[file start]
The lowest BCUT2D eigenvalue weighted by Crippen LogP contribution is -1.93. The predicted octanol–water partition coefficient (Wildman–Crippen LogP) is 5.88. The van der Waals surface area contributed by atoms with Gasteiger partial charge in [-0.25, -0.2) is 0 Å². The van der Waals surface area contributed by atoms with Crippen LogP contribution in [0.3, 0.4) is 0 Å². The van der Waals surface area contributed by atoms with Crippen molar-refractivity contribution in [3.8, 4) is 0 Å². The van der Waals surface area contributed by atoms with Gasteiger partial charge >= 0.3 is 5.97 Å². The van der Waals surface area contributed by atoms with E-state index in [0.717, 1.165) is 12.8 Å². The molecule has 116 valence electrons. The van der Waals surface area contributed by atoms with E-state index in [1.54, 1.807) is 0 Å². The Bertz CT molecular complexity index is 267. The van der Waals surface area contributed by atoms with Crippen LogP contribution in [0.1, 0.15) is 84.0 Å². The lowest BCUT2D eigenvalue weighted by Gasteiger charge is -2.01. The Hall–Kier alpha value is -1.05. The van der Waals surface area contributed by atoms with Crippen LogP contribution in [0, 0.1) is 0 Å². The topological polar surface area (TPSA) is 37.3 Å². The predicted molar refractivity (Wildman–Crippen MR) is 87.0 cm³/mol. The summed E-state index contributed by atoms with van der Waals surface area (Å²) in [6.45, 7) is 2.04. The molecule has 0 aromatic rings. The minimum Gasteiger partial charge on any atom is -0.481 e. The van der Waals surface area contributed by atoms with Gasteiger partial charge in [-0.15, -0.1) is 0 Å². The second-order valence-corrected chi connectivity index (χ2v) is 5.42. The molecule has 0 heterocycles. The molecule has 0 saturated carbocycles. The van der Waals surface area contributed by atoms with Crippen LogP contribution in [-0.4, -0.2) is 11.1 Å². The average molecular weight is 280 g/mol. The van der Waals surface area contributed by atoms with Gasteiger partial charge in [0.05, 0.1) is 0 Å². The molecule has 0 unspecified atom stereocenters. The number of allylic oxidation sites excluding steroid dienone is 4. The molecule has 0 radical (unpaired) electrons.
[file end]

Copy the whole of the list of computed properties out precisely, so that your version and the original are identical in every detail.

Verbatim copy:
The lowest BCUT2D eigenvalue weighted by Crippen LogP contribution is -1.93. The predicted octanol–water partition coefficient (Wildman–Crippen LogP) is 5.88. The van der Waals surface area contributed by atoms with Gasteiger partial charge in [-0.25, -0.2) is 0 Å². The van der Waals surface area contributed by atoms with Crippen LogP contribution in [0.3, 0.4) is 0 Å². The van der Waals surface area contributed by atoms with Crippen molar-refractivity contribution in [3.8, 4) is 0 Å². The van der Waals surface area contributed by atoms with Gasteiger partial charge >= 0.3 is 5.97 Å². The van der Waals surface area contributed by atoms with E-state index in [0.717, 1.165) is 12.8 Å². The molecule has 116 valence electrons. The van der Waals surface area contributed by atoms with E-state index in [1.54, 1.807) is 0 Å². The Bertz CT molecular complexity index is 267. The van der Waals surface area contributed by atoms with Crippen LogP contribution in [0.1, 0.15) is 84.0 Å². The lowest BCUT2D eigenvalue weighted by Gasteiger charge is -2.01. The Hall–Kier alpha value is -1.05. The van der Waals surface area contributed by atoms with Crippen LogP contribution in [0, 0.1) is 0 Å². The topological polar surface area (TPSA) is 37.3 Å². The predicted molar refractivity (Wildman–Crippen MR) is 87.0 cm³/mol. The summed E-state index contributed by atoms with van der Waals surface area (Å²) in [6.45, 7) is 2.04. The molecule has 0 aromatic rings. The minimum Gasteiger partial charge on any atom is -0.481 e. The van der Waals surface area contributed by atoms with Gasteiger partial charge in [-0.15, -0.1) is 0 Å². The second-order valence-corrected chi connectivity index (χ2v) is 5.42. The molecule has 0 heterocycles. The molecule has 0 saturated carbocycles. The van der Waals surface area contributed by atoms with Crippen LogP contribution in [-0.4, -0.2) is 11.1 Å². The average molecular weight is 280 g/mol. The van der Waals surface area contributed by atoms with Gasteiger partial charge in [0.05, 0.1) is 0 Å². The molecule has 0 unspecified atom stereocenters. The number of allylic oxidation sites excluding steroid dienone is 4. The molecule has 0 radical (unpaired) electrons.